Scott Lindley | At Random
At any given track on any given weekend, you’ll find all types of people, getting their motocross fix and time away from the daily grind. Everyone has a day job—doctor, artist, photographer, mechanic, or lawyer like our good friend Scott Lindley. During the week, Scott pours over legal documents for the huge action sports agency Wasserman Media Group. But on the weekend’s, you can find him twisting the throttle on this Honda and getting dirty with the rest of us. We ran into him at REM Saturday motocross doing just that, and between motos, caught up with him for this edition of At Random.
When did you start riding?
I started riding right after the Christmas of 1979. My parents got me a 1978 RM50 and we started riding a day or two after that Christmas, but it took a year to figure it out before I started doing some races. Through High School, I was just your typical B rider back in Chicago, riding tracks like Maplehurst, Byron, and even trekking over to Red Bud sometimes.
What does moto mean to you?
Literally from the day I started doing it, it has been a closet obsession of mine. At times, I’ve had to put it on the shelf when I was going to college, business school, or just working really hard, but I always keep coming back to it, even if I had to take a couple years off. It’s a passion, and it’s so different from my day-to-day where I sit at a desk all day long doing emails, conference calls, reading documents, and using my brain. This gets me out, sweating, and it couldn’t be further from what my day job is. Any time you can get out there and hit a new jump or rail a turn, there is nothing better.
Where’s your favorite place to go ride?
Out west, I’d say Zaca Station. That place is amazing when it’s in its prime. I also really like the Mammoth race. Back east, I love Red Bud, and I’ve been able to race it a few times—it’s the epitome of what a motocross race is. I’d also add Loretta’s to that list as well. Maybe the track isn’t the most epic, but the whole vibe of racing out there is awesome, especially for a guy like me who has never been a pro. It’s your one time where you feel like you’re in the show.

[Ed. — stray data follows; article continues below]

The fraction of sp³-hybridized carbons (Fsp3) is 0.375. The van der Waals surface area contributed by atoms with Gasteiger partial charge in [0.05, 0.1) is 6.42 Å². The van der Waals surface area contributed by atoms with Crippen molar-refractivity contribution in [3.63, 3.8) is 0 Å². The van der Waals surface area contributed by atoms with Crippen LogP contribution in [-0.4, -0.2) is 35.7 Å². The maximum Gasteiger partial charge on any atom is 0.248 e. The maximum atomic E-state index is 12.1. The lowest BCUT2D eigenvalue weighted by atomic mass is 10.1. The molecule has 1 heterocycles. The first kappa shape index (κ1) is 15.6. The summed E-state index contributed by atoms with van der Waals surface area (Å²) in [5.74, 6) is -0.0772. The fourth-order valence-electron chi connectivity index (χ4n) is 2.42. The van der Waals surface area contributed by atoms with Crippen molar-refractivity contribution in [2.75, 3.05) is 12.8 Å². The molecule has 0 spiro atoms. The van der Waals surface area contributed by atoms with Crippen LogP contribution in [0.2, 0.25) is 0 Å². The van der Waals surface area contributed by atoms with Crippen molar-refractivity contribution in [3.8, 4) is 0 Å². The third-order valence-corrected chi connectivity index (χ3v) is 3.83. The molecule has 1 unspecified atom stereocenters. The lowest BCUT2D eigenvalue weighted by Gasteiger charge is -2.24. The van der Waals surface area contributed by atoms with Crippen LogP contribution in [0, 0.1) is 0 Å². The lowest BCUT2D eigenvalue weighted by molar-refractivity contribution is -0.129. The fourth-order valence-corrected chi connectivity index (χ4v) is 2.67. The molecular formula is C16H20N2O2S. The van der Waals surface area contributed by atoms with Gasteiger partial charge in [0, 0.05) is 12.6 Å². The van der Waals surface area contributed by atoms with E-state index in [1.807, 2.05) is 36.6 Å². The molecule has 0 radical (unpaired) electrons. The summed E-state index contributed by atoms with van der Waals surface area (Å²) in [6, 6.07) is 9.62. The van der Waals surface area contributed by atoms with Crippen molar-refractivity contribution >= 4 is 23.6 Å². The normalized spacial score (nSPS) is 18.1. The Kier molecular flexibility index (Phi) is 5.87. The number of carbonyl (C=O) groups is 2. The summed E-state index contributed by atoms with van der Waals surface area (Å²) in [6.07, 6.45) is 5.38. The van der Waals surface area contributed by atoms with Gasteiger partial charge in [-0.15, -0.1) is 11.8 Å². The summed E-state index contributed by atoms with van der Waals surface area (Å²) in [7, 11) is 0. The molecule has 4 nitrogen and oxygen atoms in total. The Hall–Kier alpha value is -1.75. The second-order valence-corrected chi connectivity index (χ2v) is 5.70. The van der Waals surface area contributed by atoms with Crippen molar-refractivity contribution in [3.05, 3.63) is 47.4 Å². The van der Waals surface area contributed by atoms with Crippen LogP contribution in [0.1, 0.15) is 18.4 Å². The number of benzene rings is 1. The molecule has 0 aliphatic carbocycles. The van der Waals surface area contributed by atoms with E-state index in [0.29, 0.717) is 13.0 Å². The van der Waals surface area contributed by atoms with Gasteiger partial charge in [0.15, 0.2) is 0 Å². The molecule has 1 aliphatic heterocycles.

What was your first bike?
It was a 1978 RM50. I was on it for two years—probably a year too long, as I was getting too big for it. I can remember the first time riding it, I felt like I was on a 450, because I got on the thing, gave it too much gas, popped the clutch, wheelied down the driveway, and almost hit the neighbor’s car. After that, I rode the thing on the idle for the first two or three times. My dad had to stop running the gas so rich, because I wasn’t revving it (laughs). I still have a picture of it on my desk in the office.
When you’re not riding, what are you doing?
I’m usually working, honestly. I take the theory that you have to prioritize three things in life. The career is number one, then family time, and moto. I took some time to get married this past summer, and now I have an amazing person to come home to, and she is super supportive of moto.